• I've used Blender for years, and use it for tons of stuff. But really when I want to edit, I use KDENLive. There are just to many things that take a lot longer to do in blender than kdenlive. For instance if your output video is a different framerate than your input video you will have to ditch the sound in it, split it out using another program and then import it into blender so that it matches the output video. Also keyframing for audio and video effects are available in kdenlive. I know that I can a
  • Blender... (Score:4, Informative)

    by Qybix ( 103935 ) <> on Tuesday September 02, 2014 @01:32PM (#47808803) Homepage

    Blender is mostly for 3d animation, but it does have it's own video editor built in. Added bonus that you can animate things like callouts, thought clouds, etc... Added bonus that the community for Blender seems massive.


    • by Anonymous Coward

      Blender has a very good build in video editor and can be used just for video editing.
      You need to know a few tricks and get to know the interface, but there are plenty tutorials out there. It's not that hard.
      I also started out with adobe premiere several years ago in school, but for my personal projects I nowadays use blender and am satisfied with the workflow and result.
      Here's a thing I edited with blender:

  • by Anonymous Coward
    If Adobe Premier is what you know and are most fluent in, why don't you keep using it? Why do you feel the need to reinvent the wheel?

    Grab a free copy from TPB and get to work on what you love. You'll not be profiting from your work, so no harm done.
    • As the original question poster...

      It has less to do with copyright infringement (even though I don't want to run the risk of being sued for it), but the simple crazy amount of hurdles to do it with Adobe products. The last time I looked into it was(because I'd lost physical copies of the disks for the old master suite work had bought me and I'd had to do all the editing at home as my work PC at the time was a meager Celeron cpu with barely 1 GB of ram, which was no match for my home system with a dual core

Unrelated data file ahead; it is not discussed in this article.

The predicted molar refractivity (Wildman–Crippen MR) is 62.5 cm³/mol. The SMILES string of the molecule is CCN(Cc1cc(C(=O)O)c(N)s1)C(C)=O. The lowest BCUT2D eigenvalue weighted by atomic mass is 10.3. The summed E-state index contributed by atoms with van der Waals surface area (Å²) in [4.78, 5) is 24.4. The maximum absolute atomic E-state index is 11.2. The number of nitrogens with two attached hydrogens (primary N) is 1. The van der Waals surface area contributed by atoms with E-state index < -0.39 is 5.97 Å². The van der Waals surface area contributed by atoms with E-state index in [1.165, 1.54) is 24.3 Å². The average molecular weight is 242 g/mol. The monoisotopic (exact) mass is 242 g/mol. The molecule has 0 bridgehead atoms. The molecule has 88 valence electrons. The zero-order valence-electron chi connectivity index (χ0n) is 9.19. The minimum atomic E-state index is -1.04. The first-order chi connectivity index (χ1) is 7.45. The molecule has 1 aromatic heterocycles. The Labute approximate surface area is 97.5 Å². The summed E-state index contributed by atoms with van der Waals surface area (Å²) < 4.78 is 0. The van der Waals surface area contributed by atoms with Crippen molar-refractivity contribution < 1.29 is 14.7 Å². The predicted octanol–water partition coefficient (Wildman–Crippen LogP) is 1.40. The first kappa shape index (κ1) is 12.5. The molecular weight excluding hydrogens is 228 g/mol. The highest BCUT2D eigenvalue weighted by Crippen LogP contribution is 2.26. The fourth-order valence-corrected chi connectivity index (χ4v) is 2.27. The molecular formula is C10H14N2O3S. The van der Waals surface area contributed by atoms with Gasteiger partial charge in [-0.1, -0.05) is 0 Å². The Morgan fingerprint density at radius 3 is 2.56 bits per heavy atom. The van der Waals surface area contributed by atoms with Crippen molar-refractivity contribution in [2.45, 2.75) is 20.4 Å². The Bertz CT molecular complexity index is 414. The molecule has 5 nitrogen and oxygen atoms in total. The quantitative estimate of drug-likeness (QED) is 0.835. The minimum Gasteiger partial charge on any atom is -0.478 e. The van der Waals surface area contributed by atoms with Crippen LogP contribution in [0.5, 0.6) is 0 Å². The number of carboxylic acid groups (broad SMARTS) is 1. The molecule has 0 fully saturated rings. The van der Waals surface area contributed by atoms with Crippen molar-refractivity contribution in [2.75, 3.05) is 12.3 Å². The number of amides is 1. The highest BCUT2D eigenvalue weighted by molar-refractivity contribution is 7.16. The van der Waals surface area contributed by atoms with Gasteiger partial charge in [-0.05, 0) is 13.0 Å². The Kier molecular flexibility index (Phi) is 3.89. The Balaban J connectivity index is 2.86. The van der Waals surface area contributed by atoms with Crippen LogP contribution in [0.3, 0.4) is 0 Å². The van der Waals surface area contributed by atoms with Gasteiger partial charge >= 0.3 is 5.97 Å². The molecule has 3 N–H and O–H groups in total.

• by alexhs ( 877055 ) on Tuesday September 02, 2014 @01:32PM (#47808809) Homepage Journal

    I need a platform that supports reading flash cards.

    What are you trying to do? Referring to []? It's a completely different technology!
    Now go away or I shall taunt you a second time!

  • KDEnlive (Score:5, Informative)

    by TyFoN ( 12980 ) on Tuesday September 02, 2014 @01:32PM (#47808811)

    I've been using KDEnlive a lot, and I find it really nice for my personal use.
    It hasn't crashed in about a year either, and uses MELT underneath.

    Slightly OT: I've also replaced adobe lightroom with darktable now, and I like it a lot.

    • Kdenlive, is far and away more advanced than Openshot. It has tons more effects, some of which are keyframeable. It has a built in title page creator and allows importing/exporting of almost any format. It's biggest problem is very large projects that seem to overwhelm it and make it slow and unstable. As long as my scenes aren't to long I don't seem to have a problem, even on my 4 year old AMD desktop.
    • I find Kdenlive's stability has improved dramatically over the years. It is quite full featured, though not all features are fully polished, for the most part they are at very least competitive. It certainly supports more input formats than Lightworks, which is the only competitor on Linux I'd put in the same class. Don't get me wrong, Blender is an excellent program, but with Kdenlive I can almost make do without the documentation. Blender, not so much.
  • by PhrostyMcByte ( 589271 ) <> on Tuesday September 02, 2014 @01:32PM (#47808813) Homepage
    AviSynth is extremely versatile and often leads in state-of-the-art filters long before any other video editor gets them, including professional ones. The trick is that there's no UI for it -- to edit videos, you write scripts.
    • by GuB-42 ( 2483988 )

      Yep, AviSynth is a wonderful tool, escpecially for encoding. It has among the best filters for duties like de-interlacing, scaling and enhancement. Is also does a good job at split and merge operations.
      However, if you intend do actually produce something like a short film from camera footage, the lack of good GUI frontends make it very teidous.

      Another thing is that AviSynth is Windows only as it relies on DirectShow. This is somewhat surprising considering how "linux-like" this software feels. The cross-pla

    • by Sydin ( 2598829 ) on Tuesday September 02, 2014 @02:12PM (#47809245)
      Actually AviSynth does have a (very basic) UI: AvsPmod [] It's not the fanciest thing in the world, but it does the job. You're still writing scripts, but it comes with some nice options like error reporting and previewing, which make life a lot easier.
  • Impossible (Score:3, Insightful)

    by ArcadeMan ( 2766669 ) on Tuesday September 02, 2014 @01:33PM (#47808821)

    Free software hates patents and most modern camcorders use H.264, hence a free video editing tool is impossible.

    Or has Mozilla been bullshitting us all this time about H.264 support in HTML5?

    • by tepples ( 727027 )
      I thought all you had to do was obtain a job offer and work visa in a country that doesn't recognize patents on MPEG codecs.
    • by Kjella ( 173770 )